Magazine article The Exceptional Parent

Perinatal Screening

Magazine article The Exceptional Parent

Perinatal Screening

Article excerpt

Parents are often offered the opportunity to have their child participate in a health or developmental screening. The screening may be provided in a physician's office, a school district, or a community agency, but its purpose is not always apparent.

In general, screenings are performed to identify children who have a high probability of delayed or abnormal development, or those who need a more complete evaluation. These children will benefit from special services as early as possible. Early intervention programs, for instance, may conduct screenings. Good screening tests are cost-effective and time-efficient, and should assess a variety of developmental areas. All screening tests have some flaws. The type of imperfection that is tolerable varies with the settings in which it is used. However, many programs, for example, prefer to use a test which gives false positives rather than one that might miss a child with a real delay.

Screening tests are just one step in the assessment process and are more limited than formal assessment tools. They cannot predict a child's future development. A screening cannot be used to establish a "label" such as mentally retarded or learning disabled.

The screener should be able to work quickly, managing your child's behavior calmly and professionally. The screener should respect your opinion and ideas during the testing. You should be able to ask questions of the screener at each stage in the testing. If the screener cannot answer your questions, ask to speak to a supervisor or contact your family physician. If you change your mind in the middle of the testing, do not hesitate to stop it.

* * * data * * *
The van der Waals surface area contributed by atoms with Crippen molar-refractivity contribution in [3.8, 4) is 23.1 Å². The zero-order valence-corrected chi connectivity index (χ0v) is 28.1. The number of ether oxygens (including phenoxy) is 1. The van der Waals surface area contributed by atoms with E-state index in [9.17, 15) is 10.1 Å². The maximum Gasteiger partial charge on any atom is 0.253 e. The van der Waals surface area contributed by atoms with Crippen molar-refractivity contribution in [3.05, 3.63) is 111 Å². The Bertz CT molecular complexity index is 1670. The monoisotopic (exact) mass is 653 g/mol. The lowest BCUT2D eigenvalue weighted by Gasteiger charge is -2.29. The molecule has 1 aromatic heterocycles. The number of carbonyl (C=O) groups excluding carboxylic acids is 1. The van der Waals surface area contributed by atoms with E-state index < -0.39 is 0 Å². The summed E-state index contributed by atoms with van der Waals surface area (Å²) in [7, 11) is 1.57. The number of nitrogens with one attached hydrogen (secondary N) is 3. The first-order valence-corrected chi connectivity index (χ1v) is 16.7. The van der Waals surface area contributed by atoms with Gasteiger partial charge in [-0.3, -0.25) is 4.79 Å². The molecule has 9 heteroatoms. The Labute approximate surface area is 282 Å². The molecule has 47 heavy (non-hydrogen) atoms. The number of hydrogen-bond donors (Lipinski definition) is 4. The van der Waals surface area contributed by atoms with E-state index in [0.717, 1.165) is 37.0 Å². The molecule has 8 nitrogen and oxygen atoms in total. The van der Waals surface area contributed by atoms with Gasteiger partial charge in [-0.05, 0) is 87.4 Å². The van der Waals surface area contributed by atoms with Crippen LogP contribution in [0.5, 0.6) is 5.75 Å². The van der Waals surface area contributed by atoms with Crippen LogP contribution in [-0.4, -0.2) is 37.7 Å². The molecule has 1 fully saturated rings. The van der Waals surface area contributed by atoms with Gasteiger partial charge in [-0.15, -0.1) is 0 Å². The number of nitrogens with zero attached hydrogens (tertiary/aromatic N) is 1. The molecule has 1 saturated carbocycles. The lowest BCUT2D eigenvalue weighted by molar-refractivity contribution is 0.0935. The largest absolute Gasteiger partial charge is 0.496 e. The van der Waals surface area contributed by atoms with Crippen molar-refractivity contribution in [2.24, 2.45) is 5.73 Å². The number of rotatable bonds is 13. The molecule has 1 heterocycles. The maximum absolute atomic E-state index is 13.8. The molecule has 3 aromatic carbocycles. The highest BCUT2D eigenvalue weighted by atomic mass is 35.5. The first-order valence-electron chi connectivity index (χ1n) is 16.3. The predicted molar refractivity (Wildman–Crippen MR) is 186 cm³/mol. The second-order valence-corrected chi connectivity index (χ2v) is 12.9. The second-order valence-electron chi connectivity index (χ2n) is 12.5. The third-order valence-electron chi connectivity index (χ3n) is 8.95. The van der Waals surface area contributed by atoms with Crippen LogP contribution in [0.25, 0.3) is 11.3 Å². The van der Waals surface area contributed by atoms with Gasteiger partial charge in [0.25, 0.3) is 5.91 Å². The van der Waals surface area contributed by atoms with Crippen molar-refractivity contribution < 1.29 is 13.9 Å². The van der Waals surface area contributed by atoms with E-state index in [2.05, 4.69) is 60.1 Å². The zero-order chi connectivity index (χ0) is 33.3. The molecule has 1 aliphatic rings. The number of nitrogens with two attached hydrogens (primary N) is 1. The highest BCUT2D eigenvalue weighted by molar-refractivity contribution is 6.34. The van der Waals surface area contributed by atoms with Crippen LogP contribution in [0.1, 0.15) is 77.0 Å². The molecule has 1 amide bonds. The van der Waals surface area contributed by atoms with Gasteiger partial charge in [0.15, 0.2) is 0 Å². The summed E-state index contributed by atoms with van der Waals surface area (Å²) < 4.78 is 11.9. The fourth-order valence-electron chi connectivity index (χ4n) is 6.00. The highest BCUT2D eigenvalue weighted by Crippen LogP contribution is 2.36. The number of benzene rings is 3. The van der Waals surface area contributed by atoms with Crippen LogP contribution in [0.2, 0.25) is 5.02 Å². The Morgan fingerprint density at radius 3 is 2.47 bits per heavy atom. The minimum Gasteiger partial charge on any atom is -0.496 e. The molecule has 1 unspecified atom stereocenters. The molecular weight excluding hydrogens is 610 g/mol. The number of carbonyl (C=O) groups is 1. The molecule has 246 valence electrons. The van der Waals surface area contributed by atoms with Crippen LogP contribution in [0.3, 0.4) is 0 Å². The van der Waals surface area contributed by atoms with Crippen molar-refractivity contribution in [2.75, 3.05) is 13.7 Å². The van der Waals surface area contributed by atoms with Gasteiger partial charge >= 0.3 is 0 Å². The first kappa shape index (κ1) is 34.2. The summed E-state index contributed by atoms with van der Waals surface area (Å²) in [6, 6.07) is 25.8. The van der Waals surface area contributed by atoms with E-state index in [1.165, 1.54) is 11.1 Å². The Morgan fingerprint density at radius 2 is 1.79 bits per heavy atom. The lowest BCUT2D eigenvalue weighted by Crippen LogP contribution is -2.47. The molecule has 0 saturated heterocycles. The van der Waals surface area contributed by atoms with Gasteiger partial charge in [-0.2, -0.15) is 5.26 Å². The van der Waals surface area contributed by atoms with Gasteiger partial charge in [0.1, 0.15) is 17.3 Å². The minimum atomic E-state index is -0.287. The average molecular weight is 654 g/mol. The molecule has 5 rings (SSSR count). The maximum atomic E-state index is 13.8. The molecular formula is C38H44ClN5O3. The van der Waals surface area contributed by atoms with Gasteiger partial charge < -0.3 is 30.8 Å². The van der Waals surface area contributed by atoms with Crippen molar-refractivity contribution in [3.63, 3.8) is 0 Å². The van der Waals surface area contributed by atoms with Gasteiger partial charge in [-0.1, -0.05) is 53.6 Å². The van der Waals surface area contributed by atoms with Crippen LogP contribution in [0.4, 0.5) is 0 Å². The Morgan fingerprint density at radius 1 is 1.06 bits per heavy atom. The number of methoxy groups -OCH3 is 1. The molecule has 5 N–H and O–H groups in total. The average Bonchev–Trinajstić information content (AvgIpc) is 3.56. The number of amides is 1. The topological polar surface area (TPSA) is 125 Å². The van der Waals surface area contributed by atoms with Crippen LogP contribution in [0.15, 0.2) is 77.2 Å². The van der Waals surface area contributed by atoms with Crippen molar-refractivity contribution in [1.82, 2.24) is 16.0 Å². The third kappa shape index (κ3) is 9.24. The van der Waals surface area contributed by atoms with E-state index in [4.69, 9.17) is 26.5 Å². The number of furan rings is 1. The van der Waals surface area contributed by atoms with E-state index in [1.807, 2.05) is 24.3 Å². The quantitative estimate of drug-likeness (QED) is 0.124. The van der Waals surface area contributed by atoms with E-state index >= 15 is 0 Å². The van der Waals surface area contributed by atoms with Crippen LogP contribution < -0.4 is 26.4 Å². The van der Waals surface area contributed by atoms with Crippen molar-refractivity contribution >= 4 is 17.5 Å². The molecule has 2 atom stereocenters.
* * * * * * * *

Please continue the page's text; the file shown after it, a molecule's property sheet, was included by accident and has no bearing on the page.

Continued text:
The screener should interpret the results of the evaluation. The results may be reported to you as a raw score (number of items correct, for example), or as a derived score (such as an age equivalent). If you are given an age equivalent score, it means your child is functioning like a typical child of that age. Any score lower than the child's chronological age suggests a possible delay.

Some results may be reported in unusual terms that seem confusing to parents. An experienced screener will be able to judge the meaning of the test result for the individual child and suggest to the parent the appropriate next step.

If you are offered an opportunity to have your child screened, you should proceed carefully, asking the following questions:

* What is the purpose of the screening?

* What instrument will be used?

* what is the screener's professional training?

* Has the screener been trained with the specific test that he or she will be using to do the screening? …

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